Sep 10, 2013 at 10:20 am #1307516
@maiaLocale: Rocky Mountains
Companion forum thread to:Sep 10, 2013 at 12:19 pm #2023731
Spotlight Review. No real usage data. Very short test.
The soles shown on Amazon shows a slight difference on the soles. Looks like those holes are filled in with the same compound found on the outer edge. Edit: Which is just an observation. As I have compared shoes Roger has reviewed before and at times there are differences for different markets.
As for the quality of the article, It's light. Considering people pay for content here. Even you must admit it's been a bit of a dry spell lately.
BPL says. Reviews. In-depth performance reviews of selected lightweight backpacking gear. Word Count: 2,000.
Anyway I have a pair of these on order as they do come in a 15. Now about the color choices…Sep 10, 2013 at 9:09 pm #2023854
> No real usage data. Very short test.
I don't do 'very short tests'. Anything I review has been tested properly.
Yes, ours have had plenty of use, but there's very little visible wear. Even more use since I submitted the Review, and still little visible wear. I suspect the shoes might be out of production before there's a lot of vsible wear – and what good would that be for anyone?
Anyhow, I get bored with the same old format sometimes.
I can't comment too much on any perceived differences in the sole vs the Amazon photos. I will say that the Amazon photos are pretty poor compared to mine; they are bad enough that they look a bit misleading in fact.
CheersSep 10, 2013 at 9:25 pm #2023859
@b-g-2-2Locale: Silicon Valley
"I will say that the Amazon photos are pretty poor compared to mine; they are bad enough that they look a bit misleading in fact."
Perhaps that was the intention.
–B.G.–Sep 10, 2013 at 10:36 pm #2023863
@justin_bakerLocale: Santa Rosa, CA
Roger, how well do mesh shoes hold up to the off trail travel you do? I've been avoiding mesh shoes because it seems like sharp branches would rip them to shreds.Sep 10, 2013 at 11:50 pm #2023876
> how well do mesh shoes hold up to the off trail travel you do?
Ah well, that depends entirely on the mesh. Some early runners, like the MT100 if I remember correctly, did shred badly. But they were RUNNERS, not trail shoes.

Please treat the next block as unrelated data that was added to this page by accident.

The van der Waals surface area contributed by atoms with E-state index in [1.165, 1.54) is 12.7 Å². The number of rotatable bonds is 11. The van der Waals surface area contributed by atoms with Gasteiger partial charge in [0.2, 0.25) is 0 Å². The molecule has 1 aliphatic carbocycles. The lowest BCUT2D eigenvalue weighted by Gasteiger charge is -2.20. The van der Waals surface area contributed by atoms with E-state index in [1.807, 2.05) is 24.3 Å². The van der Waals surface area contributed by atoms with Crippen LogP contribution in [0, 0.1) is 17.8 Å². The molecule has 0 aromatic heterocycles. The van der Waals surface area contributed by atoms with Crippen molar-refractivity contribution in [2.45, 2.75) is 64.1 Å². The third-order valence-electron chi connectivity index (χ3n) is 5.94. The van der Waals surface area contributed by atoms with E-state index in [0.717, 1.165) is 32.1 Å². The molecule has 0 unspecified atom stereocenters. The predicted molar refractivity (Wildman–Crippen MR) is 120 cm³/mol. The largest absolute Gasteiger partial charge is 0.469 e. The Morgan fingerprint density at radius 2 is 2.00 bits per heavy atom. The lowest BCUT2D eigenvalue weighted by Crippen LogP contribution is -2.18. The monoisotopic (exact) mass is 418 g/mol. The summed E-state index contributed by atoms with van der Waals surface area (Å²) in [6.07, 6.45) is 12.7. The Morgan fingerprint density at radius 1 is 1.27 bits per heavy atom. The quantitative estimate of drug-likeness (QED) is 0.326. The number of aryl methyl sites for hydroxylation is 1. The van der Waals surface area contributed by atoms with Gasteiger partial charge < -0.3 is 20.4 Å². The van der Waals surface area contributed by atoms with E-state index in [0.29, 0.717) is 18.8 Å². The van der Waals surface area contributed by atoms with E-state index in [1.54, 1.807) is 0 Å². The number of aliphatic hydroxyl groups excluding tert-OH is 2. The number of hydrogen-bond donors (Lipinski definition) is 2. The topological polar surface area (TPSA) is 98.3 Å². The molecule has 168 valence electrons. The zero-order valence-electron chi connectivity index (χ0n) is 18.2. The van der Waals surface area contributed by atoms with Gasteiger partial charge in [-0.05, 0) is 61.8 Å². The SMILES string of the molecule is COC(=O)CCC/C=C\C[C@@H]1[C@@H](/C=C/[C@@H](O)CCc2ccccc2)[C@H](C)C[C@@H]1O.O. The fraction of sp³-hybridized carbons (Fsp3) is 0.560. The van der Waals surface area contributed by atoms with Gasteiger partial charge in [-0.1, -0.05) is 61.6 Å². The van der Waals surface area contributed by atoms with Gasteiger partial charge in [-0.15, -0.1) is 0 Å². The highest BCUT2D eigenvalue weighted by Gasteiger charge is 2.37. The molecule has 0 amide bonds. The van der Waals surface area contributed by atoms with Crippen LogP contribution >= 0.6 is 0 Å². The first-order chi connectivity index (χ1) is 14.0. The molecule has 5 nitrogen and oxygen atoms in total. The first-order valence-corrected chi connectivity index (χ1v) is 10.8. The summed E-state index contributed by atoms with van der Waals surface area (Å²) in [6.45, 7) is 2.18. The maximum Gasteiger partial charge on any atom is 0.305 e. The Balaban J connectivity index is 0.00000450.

My favorite UL joggers are Australian KT-26s. They have exposed mesh and some suede. I have worn the soles off many pairs – many. I slashed one shoe open on the Larapinta Trail in Central Australia, but that was done with glass-hard (and glass-sharp) rock. It may have been volcanic glass for all I know. Otherwise the mesh has never failed me.
On New Balance shoes, the mesh has also been pretty good. Some earlier models suffered just above the rand on the sole where the shoe flexed: you can see that in some of my reviews. But it should be remembered that ttypically those models had spent a solid 2 months continuous walking in very harsh limestone country, and only showed much damage right at the end. 'Harsh limestone' is a bit like walking through a thicket of bastard-cut horse files. It's bad.
As for damage from sticks or sharp branches – nope, never had any trouble at all. Some of the Australian scrub is harsh beyond belief – especially the fire-burnt stuff. Legendary stuff in fact. But it has never given us any trouble. The sticks break before the nylon is damaged.
The suede covers you get on some shoes may be more abrasion-resistent than the nylon mesh, but the suede can dry out, shrink and crack, with pretty horrible results on the feet inside. (We have been there, and it was ugly.) I prefer straight nylon mesh over suede for this reason.
Summary: damage from sharp sticks is so far down my (our) list of worries that it gets completely ignored.
CheersSep 11, 2013 at 12:22 am #2023884
@justin_bakerLocale: Santa Rosa, CA
That makes sense.
I do the minimalist shoe thing and have a limited selection of shoes (6mm sole is pretty much the max for me).
I've been using leather shoes for off trail stuff (I even have a pair of leather vibram 5 fingers) but your post has given me the courage to try some mesh shoes if I can find some that look durable enough.
Considering almost every minimalist shoe has very fragile minimal uppers, I must be the only guy out there bushwacking in minimalist shoes. David Chenault mentioned his frustration with fragile uppers, he stated that he was currently using leather shoes.
I haven't had an issue with the leather shrinking but I oil them up before they ever dry out.
Kinda off topic, but in your posts I've noticed that some of the hiking you do is remarkably similar to the hiking I do in Big Sur. Walking through creeks at the bottom of canyons and walking through razor sharp, burned out manzanita on the ridges. Except we have redwoods lining our creeks instead of huge eucalyptus.Sep 11, 2013 at 1:57 am #2023886
The latest two, 889 and 1210, might be worth trying. Get them WIDE ENOUGH (and big enough).
CheersSep 11, 2013 at 7:15 am #2023912
another review of the 1210, from a runners perspective.Sep 11, 2013 at 11:12 am #2023986